Espinoza and the members of his team encourage people who have the urge to give a little donation to a homeless person on the street corner to instead put it aside, let it add up and then donate it to support service providers and partner organizations because those donations go further in terms of doing good. He emphasized the homeless have access to food and they know how to find it.

“There are hundreds and hundreds of programs and resources they can take advantage of,” Espinoza said and noted they do. “There are many organizations that serve meals and provide showers, mental health and substance abuse counseling which help the homeless transition to sheltered housing,” he said. Espinoza highlighted several organizations his team works with including the Mayor’s Office of Homeless Initiatives, Houston Coalition for the Homeless, SEARCH Homeless Services, Lord of the Streets, Bread of Life, Palmer Way Station, Star of Hope, The Salvation Army, Healthcare for the Homeless, US Vets, DeGeorge Veterans Housing, Main Street Ministries and Goodwill.

Espinoza closed his presentation with a summary of a court case recently settled in favor of the City of Houston due in part to the success of the Homeless Outreach Team. He explained three years ago a city ordinance made it illegal to set up tents or any other living structure (encampments) in a public place. The ordinance, which had been in effect in other cities as well, was soon challenged by an ACLU lawsuit on behalf of three homeless people. The plaintiffs initially won because the judges ruled that the Constitution does not allow prosecuting people for sleeping outdoors if there is no shelter available. However, on appeal the judgment was reversed in September 2020 because of the programs the City of Houston has in place to assist the homeless in finding available shelter.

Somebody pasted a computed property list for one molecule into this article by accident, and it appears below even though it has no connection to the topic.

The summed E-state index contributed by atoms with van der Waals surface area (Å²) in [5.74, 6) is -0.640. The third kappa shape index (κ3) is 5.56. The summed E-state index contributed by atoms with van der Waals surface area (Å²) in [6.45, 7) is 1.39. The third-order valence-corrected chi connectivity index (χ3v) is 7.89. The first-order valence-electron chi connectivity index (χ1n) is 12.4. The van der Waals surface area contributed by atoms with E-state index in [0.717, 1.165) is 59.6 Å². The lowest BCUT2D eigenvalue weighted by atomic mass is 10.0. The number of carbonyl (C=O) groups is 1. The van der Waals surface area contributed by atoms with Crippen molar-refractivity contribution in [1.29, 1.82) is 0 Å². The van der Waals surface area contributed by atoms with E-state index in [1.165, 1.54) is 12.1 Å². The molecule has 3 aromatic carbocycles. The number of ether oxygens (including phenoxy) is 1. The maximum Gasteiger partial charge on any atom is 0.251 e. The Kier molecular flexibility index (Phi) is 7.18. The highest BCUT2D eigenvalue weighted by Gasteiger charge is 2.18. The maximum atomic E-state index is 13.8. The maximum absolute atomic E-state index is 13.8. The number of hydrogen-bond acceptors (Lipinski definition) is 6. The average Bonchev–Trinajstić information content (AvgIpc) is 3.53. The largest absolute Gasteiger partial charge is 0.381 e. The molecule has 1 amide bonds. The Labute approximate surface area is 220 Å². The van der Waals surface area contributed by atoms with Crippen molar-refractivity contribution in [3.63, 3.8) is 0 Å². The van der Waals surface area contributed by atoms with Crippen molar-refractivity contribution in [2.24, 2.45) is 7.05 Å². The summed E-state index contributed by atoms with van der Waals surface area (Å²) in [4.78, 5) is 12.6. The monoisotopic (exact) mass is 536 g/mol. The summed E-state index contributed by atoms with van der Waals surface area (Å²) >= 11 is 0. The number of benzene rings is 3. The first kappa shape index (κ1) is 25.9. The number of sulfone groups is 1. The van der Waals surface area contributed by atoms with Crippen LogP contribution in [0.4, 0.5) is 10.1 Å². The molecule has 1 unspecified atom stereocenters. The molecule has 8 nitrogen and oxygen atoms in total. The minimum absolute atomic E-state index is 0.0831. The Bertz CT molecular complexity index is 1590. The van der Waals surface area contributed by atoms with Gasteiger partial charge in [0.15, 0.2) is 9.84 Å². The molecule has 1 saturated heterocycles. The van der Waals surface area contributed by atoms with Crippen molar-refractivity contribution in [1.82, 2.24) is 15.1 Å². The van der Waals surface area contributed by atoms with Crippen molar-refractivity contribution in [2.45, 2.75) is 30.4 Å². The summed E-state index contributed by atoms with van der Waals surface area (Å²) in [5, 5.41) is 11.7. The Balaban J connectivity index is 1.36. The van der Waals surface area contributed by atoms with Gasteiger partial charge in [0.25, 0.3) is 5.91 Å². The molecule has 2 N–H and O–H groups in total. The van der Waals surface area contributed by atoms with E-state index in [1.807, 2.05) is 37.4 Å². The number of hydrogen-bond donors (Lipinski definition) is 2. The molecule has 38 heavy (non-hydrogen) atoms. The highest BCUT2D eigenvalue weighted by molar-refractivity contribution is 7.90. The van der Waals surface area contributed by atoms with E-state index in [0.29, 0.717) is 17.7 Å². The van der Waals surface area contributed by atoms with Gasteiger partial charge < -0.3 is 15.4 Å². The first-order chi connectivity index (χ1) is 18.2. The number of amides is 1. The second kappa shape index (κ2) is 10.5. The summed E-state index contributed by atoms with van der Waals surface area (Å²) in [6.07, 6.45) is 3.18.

“The City won the lawsuit because of things like the Homeless Outreach Team. Other Cities don’t have programs like Houston’s. Houston has it together,” Espinoza said.

The Kingwood PIP meets the 3rd Tuesday of each month at 7 p.m., normally at the Kingwood Church of Christ, 2901 Woodland Hills Drive, Kingwood TX 77339. The meetings will be held as Zoom teleconferences until HPD Covid19 directives allow otherwise. It is open to the public and all residents are welcome. Contact the Kingwood HPD to obtain instructions for joining the meeting.

Bruce Olson
Author: Bruce OlsonEmail: This email address is being protected from spambots. You need JavaScript enabled to view it.
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I have been married since 1970 to Kerry, my best friend and a great Australian woman. I served and survived Vietnam in the U.S. Air Force. I fought forest fires in the summer while in college, where I earned a B.A. in economics from Oklahoma State University and an M.B.A. from the University of Texas. I retired from Continental Airlines. I have a son and two granddaughters in Kingwood, and a daughter and two grandsons on a farm near Mazabuka, Zambia. I am now enjoying life as a grandfather, Tribune correspondent and Humble ISD guest teacher when not traveling to Zambia or Australia.